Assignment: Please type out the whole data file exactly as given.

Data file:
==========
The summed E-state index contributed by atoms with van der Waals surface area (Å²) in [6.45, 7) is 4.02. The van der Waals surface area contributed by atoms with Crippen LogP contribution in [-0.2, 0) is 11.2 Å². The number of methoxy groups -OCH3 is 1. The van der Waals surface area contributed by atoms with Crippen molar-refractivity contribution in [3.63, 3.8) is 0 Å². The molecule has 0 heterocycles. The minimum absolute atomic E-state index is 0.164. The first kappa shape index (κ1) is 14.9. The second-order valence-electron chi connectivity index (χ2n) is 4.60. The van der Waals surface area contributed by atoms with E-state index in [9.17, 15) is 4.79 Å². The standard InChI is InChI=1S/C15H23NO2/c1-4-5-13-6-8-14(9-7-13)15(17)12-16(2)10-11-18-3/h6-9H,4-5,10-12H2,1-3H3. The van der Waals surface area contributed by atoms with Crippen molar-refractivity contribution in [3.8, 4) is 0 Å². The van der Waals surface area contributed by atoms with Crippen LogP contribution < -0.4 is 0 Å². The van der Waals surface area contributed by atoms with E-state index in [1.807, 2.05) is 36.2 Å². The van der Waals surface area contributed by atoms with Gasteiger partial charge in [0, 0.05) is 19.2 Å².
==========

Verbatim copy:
The summed E-state index contributed by atoms with van der Waals surface area (Å²) in [6.45, 7) is 4.02. The van der Waals surface area contributed by atoms with Crippen LogP contribution in [-0.2, 0) is 11.2 Å². The number of methoxy groups -OCH3 is 1. The van der Waals surface area contributed by atoms with Crippen molar-refractivity contribution in [3.63, 3.8) is 0 Å². The molecule has 0 heterocycles. The minimum absolute atomic E-state index is 0.164. The first kappa shape index (κ1) is 14.9. The second-order valence-electron chi connectivity index (χ2n) is 4.60. The van der Waals surface area contributed by atoms with E-state index in [9.17, 15) is 4.79 Å². The standard InChI is InChI=1S/C15H23NO2/c1-4-5-13-6-8-14(9-7-13)15(17)12-16(2)10-11-18-3/h6-9H,4-5,10-12H2,1-3H3. The van der Waals surface area contributed by atoms with Crippen molar-refractivity contribution in [3.8, 4) is 0 Å². The van der Waals surface area contributed by atoms with Crippen LogP contribution < -0.4 is 0 Å². The van der Waals surface area contributed by atoms with E-state index in [1.807, 2.05) is 36.2 Å². The van der Waals surface area contributed by atoms with Gasteiger partial charge in [0, 0.05) is 19.2 Å².